This series will take you through this journey. By the time it is complete we will have taken 18 months to make the full move. Now, take into consideration 9 months of that was based on waiting for features to become available. Well, let’s take a deep breathe and press forward, shall we?

The Uber Early Steps

Have you ever walked into a room with a topic you feel might be controversial? Like a good game of office politics might erupt because your topic was not on the transformational agenda? Well that is what this Salesforce Admin felt introducing Lightning to the business. I was about to inform the company that had used Salesforce for over 7 years that the User Interface they knew was going to transform into a somewhat unrecognizable format.

This didn’t mean that Lightning isn’t great or better for the company, it is just simply different. It is an unplanned change by the business’s viewpoint. This is something they didn’t sign up for, but instead something that was forced unto them to continue to use a platform they love. Well, here goes nothing!

early steps

That meeting went something like, “I want to introduce you to the upgraded version of Salesforce that is rolling out. It takes the existing Salesforce platform and amplifies the experience in new and exciting ways.” {Shares desktop, absolute silence} I could have heard a pin drop louder than the sounds in the room with Sales Operations. My next sentence, “I understand that this looks a lot different than what you are used to and tests your knowledge of the Icon Concept, but let’s walk through it.” This 30 minute meeting seemed like one of the longest meetings I have ever conducted.

I hung up the phone and thought, well this will be interesting. There wasn’t really much of a conversation until the end of the Summer 2016. Then the real fun began. There was an hour long meetings that I took a different approach to.

This approach was more from a position of, “Look team this is happening, you are receiving no new features on Classic. The only question we have is when do you want to move. We have done a technical  assessment and know what we need to update code wise to make this work. All I need to know is from an End User Changement Management perspective when you will be ready.” {Exhale and brace myself for response.} The response I got was, “Well let’s see what the reps think first.” {Slightly perplexed} “Alright, then how about I conduct Blind Studies with your top Sales Reps and top Salesforce Users and see how they respond. Then after we gather that information, will you agree to set a go live plan in motion?” {Time then seems to crawl and a slow motion movie plays out with visual cues, until} “Agreed.”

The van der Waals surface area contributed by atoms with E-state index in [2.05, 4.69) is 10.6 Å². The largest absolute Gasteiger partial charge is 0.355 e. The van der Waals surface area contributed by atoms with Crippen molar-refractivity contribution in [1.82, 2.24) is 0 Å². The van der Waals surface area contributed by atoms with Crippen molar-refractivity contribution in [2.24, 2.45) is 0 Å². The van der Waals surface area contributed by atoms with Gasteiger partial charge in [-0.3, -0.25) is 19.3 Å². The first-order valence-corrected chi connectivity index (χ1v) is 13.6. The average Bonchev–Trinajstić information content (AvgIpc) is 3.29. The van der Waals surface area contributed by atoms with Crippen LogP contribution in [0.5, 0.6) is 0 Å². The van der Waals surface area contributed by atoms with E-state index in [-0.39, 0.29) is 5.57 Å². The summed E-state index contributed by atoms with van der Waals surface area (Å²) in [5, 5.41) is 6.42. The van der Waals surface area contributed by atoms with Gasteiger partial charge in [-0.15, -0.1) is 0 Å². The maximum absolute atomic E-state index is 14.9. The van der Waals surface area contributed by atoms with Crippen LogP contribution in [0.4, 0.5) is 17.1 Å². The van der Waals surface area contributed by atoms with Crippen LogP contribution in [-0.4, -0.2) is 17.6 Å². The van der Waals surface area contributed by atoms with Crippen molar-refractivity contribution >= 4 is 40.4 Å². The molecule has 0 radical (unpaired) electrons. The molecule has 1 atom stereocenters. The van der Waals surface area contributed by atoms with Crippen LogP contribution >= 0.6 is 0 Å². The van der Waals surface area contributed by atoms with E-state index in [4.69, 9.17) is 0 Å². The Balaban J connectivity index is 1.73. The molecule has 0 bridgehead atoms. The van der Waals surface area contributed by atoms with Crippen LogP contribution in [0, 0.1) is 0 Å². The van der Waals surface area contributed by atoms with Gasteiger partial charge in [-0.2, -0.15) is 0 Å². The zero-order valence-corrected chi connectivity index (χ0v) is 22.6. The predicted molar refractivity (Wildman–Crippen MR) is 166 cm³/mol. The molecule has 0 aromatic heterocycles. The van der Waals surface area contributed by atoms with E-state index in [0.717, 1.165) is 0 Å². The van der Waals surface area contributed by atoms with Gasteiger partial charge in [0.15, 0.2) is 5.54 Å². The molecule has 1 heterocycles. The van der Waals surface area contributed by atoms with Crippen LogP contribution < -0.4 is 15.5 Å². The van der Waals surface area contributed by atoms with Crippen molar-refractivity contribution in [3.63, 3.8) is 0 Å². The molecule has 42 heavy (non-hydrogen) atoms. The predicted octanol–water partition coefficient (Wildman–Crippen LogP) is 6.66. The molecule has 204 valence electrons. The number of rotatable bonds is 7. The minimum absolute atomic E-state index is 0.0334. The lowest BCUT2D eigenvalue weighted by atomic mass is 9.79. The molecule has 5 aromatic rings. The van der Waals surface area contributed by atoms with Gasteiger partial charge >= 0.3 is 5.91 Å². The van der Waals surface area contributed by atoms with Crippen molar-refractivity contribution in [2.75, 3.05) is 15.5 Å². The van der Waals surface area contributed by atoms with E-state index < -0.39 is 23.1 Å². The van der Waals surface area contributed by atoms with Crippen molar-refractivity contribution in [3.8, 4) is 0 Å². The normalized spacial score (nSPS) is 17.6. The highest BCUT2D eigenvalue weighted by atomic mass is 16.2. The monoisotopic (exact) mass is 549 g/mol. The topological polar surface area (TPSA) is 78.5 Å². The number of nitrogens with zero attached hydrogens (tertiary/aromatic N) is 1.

Read more in our next blog: The Blind Study (Salesforce Lightning Chronicles)

Lightning

The (Salesforce) Lightning Chronicles

Can I have a show of hands – Ok who loves Salesforce Lightning? It’s pretty cool what you can do in Lightning isn’t it!!

Now keep you hand up if you have considered the migration from Salesforce Classic to Lightning? How many of you have actually made the move? It was pretty easy wasn’t it? Well the reality is for most organisations and customers it isn’t easy and there is a lot that you need to consider before making the move.

During Dreamforce I was chatting with some fellow Salesforce MVP’s about the migration and how you need to plan and manage the migration. During that conversation, and one in particular with Rachel Rogers, we were saying wouldn’t it be great if we had some guidance to ensure the migration was a success. That’s when Rachel said – “Hang on! We’re doing that right now. Why don’t we publish a blog series about the journey and how you can manage it”.

Welcome to The (Salesforce) Lightning Chronicles!! This series will provide you with insights into how to manage your migration to Lightning. As we proceed through the journey the blog will become more technical but it starts with planning and the change management elements that are often missed in most projects.

But first let me introduce Rachel.

Rachel Rogers says she doesn’t just think outside the box; she lost the box entirely 10 years ago when she started working with Salesforce.

Rachel is a Certified Salesforce Administrator, Houston Salesforce User Group Leader, Creator of the HUG Gives Back Program, Dreamforce Speaker, and three-year Salesforce MVP. Rachel enjoys thinking about ‘what ifs’ and turning them into tangible solutions. Her passion is helping organisations leverage technology and training to enhance their business processes.

In addition to all the above Rachel is also the Sr. IT Manager at BMC Software overseeing their Global Salesforce Roadmap, Salesforce Governance and Release Schedules.

Rachel Rogers

We hope you find the series useful and it helps you as you migrate and start using Lightning.

Our first blog in the series – The Uber Early Steps